Field of schemes - Pitt and Hill shine, turning the old diamond into a vestige of self-doubt and triumph
Published: September 22, 2011
Directed by Bennett Miller. Written by Steven Zaillian, Aaron Sorkin and Stan Chervin. Based on the Michael Lewis book. Starring Brad Pitt, Jonah Hill, Philip Seymour Hoffman and Robin Wright. Running time: 143 minutes. Not rated.
Fielding percentages, conference calls and signing bonuses have never been this entertaining. In adapting Michael Lewis' highly praised book about the economics of baseball, screenwriters Aaron Sorkin and Steve Zallian have turned statistics and little-known ballplayers into a funny and illuminating sports flick that'll appeal to baseball fans and nonfans alike.
Oakland A's general manager Billy Beane (Brad Pitt) — a former ballplayer who, despite great promise, tragically underperformed as a pro — struggles to field a competitive team despite having a budget far below his opponents (the Yankees regularly outspend him four to one). Even after putting together a string of almost-ran seasons, Beane consistently sees his best players defect to cities that can pay out multimillion-dollar contracts. As a result, he is forced to rethink his approach to the game and, defying conventional and traditional wisdom, puts together a roster built on obscure statistics and war-of-attrition strategies. Teamed with a Yale-educated economics graduate named Peter Brand (Jonah Hill), he assembles a team of players undervalued by the old system, a team that in 2002 ... well, I won't spoil the surprise for those who don't already follow baseball. Needless to say, this unlikely duo encounters numerous challenges to making their new system work, not the least of which is team manager Art Howe (Philip Seymour Hoffman), who refuses to ... er ... play ball.
Don't let the sports wonkery scare you off. Moneyball is filled with smart, energetic and suspenseful filmmaking, taking you into the backrooms and offices of professional sports where the real deals are made. Zipping along at a fluid pace, it plays like Jerry Maguire if that movie had been plotted like a heist flick rather than a romance. You see, the real test of Beane and Brand's strategy is not which games they'll win but whether their system works over the long haul. This provides director Bennett Miller (lensing his first movie since 2005's Capote) with plenty of opportunities for stirring on-field action while indulging in Sorkin's forte — witty, professional banter and clever character chemistry. Miller's approach is subtle and carefully calibrated, never overplaying the emotions but always driving its underdog storyline — which lacks a traditional character arc — forward. Similarly, Wally Pfister's cinematography adds a casually naturalistic feel.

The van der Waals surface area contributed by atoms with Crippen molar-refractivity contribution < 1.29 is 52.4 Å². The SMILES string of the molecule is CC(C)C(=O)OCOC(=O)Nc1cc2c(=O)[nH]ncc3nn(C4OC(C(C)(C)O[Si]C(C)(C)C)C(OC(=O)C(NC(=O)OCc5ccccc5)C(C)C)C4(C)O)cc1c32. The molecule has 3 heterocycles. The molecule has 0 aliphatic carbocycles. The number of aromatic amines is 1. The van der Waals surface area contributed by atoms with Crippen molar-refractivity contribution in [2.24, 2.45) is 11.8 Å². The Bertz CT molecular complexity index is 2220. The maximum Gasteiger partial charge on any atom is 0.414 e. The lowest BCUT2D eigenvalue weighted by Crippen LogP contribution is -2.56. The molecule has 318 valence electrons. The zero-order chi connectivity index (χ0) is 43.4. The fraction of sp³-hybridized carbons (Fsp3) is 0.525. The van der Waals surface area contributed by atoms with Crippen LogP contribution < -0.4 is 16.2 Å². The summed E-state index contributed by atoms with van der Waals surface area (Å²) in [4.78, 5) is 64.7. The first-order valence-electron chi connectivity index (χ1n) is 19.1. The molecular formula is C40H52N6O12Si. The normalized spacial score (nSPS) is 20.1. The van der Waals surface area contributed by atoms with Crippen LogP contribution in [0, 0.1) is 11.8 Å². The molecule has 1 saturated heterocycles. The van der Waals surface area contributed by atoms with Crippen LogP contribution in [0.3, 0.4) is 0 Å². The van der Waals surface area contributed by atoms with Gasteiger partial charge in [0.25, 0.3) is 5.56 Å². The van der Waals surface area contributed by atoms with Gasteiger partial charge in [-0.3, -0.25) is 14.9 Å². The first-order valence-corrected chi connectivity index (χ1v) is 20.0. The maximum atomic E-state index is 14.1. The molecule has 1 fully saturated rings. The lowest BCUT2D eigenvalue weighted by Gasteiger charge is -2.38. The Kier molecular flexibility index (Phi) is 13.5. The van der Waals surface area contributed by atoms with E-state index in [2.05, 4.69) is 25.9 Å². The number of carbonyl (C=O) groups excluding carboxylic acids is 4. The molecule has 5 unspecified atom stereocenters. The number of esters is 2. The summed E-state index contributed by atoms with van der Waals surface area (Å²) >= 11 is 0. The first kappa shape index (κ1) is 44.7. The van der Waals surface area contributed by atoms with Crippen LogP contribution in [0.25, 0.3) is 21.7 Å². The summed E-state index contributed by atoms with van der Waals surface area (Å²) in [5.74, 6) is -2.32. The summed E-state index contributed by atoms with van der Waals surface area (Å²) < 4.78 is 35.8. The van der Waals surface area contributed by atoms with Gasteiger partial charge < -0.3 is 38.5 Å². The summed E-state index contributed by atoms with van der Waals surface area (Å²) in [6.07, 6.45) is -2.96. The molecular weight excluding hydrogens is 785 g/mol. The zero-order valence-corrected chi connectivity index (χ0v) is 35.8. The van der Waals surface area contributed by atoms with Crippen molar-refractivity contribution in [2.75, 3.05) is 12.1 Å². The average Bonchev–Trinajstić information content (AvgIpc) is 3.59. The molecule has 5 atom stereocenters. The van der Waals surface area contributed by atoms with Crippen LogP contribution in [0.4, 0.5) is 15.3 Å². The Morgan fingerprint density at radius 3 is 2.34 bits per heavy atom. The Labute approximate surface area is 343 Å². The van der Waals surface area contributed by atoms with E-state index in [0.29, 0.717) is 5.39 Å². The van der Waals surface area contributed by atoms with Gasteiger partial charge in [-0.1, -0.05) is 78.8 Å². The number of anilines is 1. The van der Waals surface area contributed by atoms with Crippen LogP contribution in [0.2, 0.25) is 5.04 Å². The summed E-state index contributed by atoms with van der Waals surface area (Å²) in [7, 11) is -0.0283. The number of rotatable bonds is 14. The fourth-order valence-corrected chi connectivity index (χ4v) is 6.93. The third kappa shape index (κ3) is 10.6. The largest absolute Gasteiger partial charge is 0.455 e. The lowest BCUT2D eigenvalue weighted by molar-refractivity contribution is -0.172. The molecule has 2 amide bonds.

And as you might expect, the writing sings. Whether it's family, professional loyalty, faith or self-doubt, baseball becomes the metaphor for human vulnerability, triumph and connection. And much of what makes it all work is Pitt and Hill, who have the kind of quirky chemistry that pops off the screen but always feels rooted in reality. Miller may not always have an instinct for Sorkin and Zaillian's sense of humor, but his sometimes too reverential approach never gets in the way. (Unfortunately, this is not true of Mychael Danna's dreadfully somber musical score, which mistakenly embellishes every scene as if were the sequel to The Natural).
Pitt gives his thinly sketched protagonist a depth and charisma that isn't on the page, turning his less likable qualities into facets of a more complicated whole. It's fascinating to watch how he physicalizes what might have otherwise been a staid and talky performance. Using the act of eating (popcorn, French fries, peanuts), he injects energy and expression into Beane's mannerisms, suggesting an athlete who's forced to channel his physical talents into thought and creativity. It's a terrifically unshowy performance that demonstrates just how good Pitt has become over the years.
Even better is Hill as his fictional protégé (loosely based on Paul DePodesta). Though frequently funny, the young actor never grabs for the joke, letting the humor emerge instead as an extension of his well-meaning personality. Observant and genuine, he captures the idealism and confidence of an innovator who's finally given the chance to prove his theories. Together, he and Pitt make for an infectiously entertaining team.
Capturing the act of innovation is tough going for any film. Dramatizing the faith, risks and rewards of those who challenge the status quo with new ideas, who seek to expand the way others think, takes its own kind of intelligence, bravado and craft. Whatever its flaws, Moneyball's ability to convincingly pull its audience into the world of baseball strategy speaks volumes about the talent behind the film. More impressive is its final real-world realization that all revolutions eventually get co-opted by the rich and powerful. Yes, the methods may change, but in the end the game remains, as always, rigged.
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